On the eve of Tax Day, a prominent consumer advocacy group on Tuesday provided a vivid reminder of how some of the largest Fortune 500 companies avoid paying billions of dollars in U.S. taxes on profits parked overseas.
Last year alone, the U.S. Treasury and state governments lost roughly $110 billion in tax revenues after major corporations funneled their cash through accounts in the Cayman Islands, Bermuda and other offshore tax havens, according to figures compiled by the U.S. Public Interest Research Group (PIRG).
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Under current law, U.S. corporations are allowed to defer or delay paying federal income taxes on overseas profits to avoid a federal corporate tax rate of as much as 35 percent until this money is “repatriated” or brought back into the United States.
At least 362 companies, making up 72 percent of the Fortune 500, maintained subsidiaries in tax haven jurisdictions as of 2013.
Among the biggest beneficiaries, according to the PIRG analysis:
- Pfizer, the world’s largest drug manufacturer, paid no U.S. income taxes between 2010 and 2012 despite earning $43 billion throughout the globe. Pfizer actually received more than $2 billion in federal tax refunds.
- Microsoft maintains five tax haven subsidies and kept $92.9 billion overseas in 2014. By taking advantage of the federal tax law, Microsoft averted an additional $29.6 billion in taxes.
- Citigroup stashed $43.8 billion in offshore jurisdictions in 2014, saving itself $11.6 billion of additional taxes.
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While what these and scores of other corporations are doing is perfectly legal under federal and state tax codes, lawmakers, advocates of tax reform and government watchdogs say its galling and unfair for wealthy companies to dodge hefty tax bills while Congress struggles to adequately fund program and control the long term debt.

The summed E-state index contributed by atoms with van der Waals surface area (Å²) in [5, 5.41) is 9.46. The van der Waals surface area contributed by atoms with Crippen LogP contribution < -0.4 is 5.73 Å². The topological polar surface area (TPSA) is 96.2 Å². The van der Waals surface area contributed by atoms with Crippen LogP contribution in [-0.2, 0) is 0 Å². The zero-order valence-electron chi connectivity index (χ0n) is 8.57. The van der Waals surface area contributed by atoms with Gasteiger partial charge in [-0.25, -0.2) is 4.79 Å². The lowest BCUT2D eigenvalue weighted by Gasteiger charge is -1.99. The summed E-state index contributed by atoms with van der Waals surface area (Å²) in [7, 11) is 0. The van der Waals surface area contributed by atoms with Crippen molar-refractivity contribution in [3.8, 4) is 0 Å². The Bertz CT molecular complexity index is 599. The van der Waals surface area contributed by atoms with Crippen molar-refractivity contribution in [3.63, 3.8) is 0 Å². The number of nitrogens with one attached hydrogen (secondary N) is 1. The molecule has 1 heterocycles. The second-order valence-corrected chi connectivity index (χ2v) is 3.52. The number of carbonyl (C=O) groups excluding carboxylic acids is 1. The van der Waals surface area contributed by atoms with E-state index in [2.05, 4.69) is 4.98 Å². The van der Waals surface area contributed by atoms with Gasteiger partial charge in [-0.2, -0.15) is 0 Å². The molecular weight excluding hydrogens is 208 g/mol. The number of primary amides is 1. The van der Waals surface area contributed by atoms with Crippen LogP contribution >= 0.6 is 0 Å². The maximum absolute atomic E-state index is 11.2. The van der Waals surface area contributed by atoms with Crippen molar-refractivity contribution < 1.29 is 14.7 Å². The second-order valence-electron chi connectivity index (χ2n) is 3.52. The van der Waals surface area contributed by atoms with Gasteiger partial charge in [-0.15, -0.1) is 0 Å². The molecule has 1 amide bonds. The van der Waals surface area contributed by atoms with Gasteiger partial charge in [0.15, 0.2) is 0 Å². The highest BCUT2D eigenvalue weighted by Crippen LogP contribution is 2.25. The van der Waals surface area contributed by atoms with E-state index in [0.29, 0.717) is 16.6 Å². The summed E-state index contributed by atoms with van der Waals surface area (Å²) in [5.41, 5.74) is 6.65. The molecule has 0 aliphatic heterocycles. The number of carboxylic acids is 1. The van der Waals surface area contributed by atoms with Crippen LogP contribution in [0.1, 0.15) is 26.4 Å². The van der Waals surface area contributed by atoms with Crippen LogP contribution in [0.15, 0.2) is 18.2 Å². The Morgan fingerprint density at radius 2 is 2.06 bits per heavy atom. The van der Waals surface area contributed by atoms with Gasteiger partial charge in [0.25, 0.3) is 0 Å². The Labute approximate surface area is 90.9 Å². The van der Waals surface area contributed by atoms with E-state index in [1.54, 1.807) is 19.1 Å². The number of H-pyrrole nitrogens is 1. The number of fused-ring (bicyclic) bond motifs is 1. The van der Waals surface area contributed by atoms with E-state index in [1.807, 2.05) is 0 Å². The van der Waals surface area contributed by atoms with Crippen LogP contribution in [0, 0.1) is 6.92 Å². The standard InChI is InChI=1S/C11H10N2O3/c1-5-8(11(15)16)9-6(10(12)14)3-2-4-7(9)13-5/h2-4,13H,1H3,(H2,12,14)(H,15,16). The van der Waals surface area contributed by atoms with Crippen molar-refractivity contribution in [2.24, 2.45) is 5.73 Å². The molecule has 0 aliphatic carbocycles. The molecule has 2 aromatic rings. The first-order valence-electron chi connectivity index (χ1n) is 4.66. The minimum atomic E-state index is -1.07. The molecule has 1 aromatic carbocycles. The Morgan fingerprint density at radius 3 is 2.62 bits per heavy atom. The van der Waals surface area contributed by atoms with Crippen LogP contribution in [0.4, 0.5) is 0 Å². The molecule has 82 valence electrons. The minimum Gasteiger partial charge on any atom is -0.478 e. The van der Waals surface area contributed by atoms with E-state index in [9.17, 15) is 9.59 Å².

“At a time when we have a $18.2 trillion national debt, at a time when major corporation after major corporation pays nothing in federal income taxes, and at a time when corporate profits are at an all-time high, it is past time for corporate America to pay their fair share in taxes so that we can create the millions of jobs this country needs,” Sen. Bernie Sanders (I-VT), the ranking member of the Senate Budget Committee, said on Tuesday on Capitol Hill.
During a joint press conference with officials of PIRG, Citizens for Tax Justice and the American Sustainable Business Council, Sanders announced the introduction of his “Corporate Tax Dodging Prevention Act of 2015.” The bill would prevent corporations from sheltering profits in the Cayman Islands and other tax havens to avoid paying U.S. taxes. The bill would also eliminate tax breaks that he said reward companies that ship jobs and factories overseas.
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The Joint Committee on Taxation (JCT) has estimated in the past that the provisions in this bill will raise more than $590 billion in revenue over the next decade, he said.
“Let’s be clear: deficit reduction is a serious matter,” Sanders said. “That is a major reason why I am introducing this bill today.”
According to PIRG, small business owners are indirectly hit twice by the impact of off-shore tax dodging by large, multi-national corporations: Small businesses are routinely placed at a competitive disadvantage in the market place and – like average taxpayers—they “end up picking up the tab for offshore tax avoidance in the form of higher taxes, cuts to public services, or increases to the federal debt.”
In a strictly hypothetical case study that quantified the impact of off-shore tax dodging by major corporations, PIRG concluded that every small business would need to pay an average of $3,244 in additional taxes if they were to pick up the full tab for lost income.
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“The big picture of this report is that our tax system creates winners and losers, and the winners are a narrow set of wealthy multi-national companies and the losers end up being small businesses and average taxpayers like you and me,” said Jaimie Woo, U.S. PIRG’s tax and budget advocate.
The Senate Finance Committee and House Ways and Means Committee are examining areas of the corporate tax code for possible changes this year. The Obama administration proposed a new corporate-tax plan that would raise $238 billion over 10 years by assessing a 14-percent "transition tax" on the more than $2 trillion in U.S. corporate profits sitting offshore. The revenue would be used to shore up the Highway Trust Fund and increase investments in public infrastructure.
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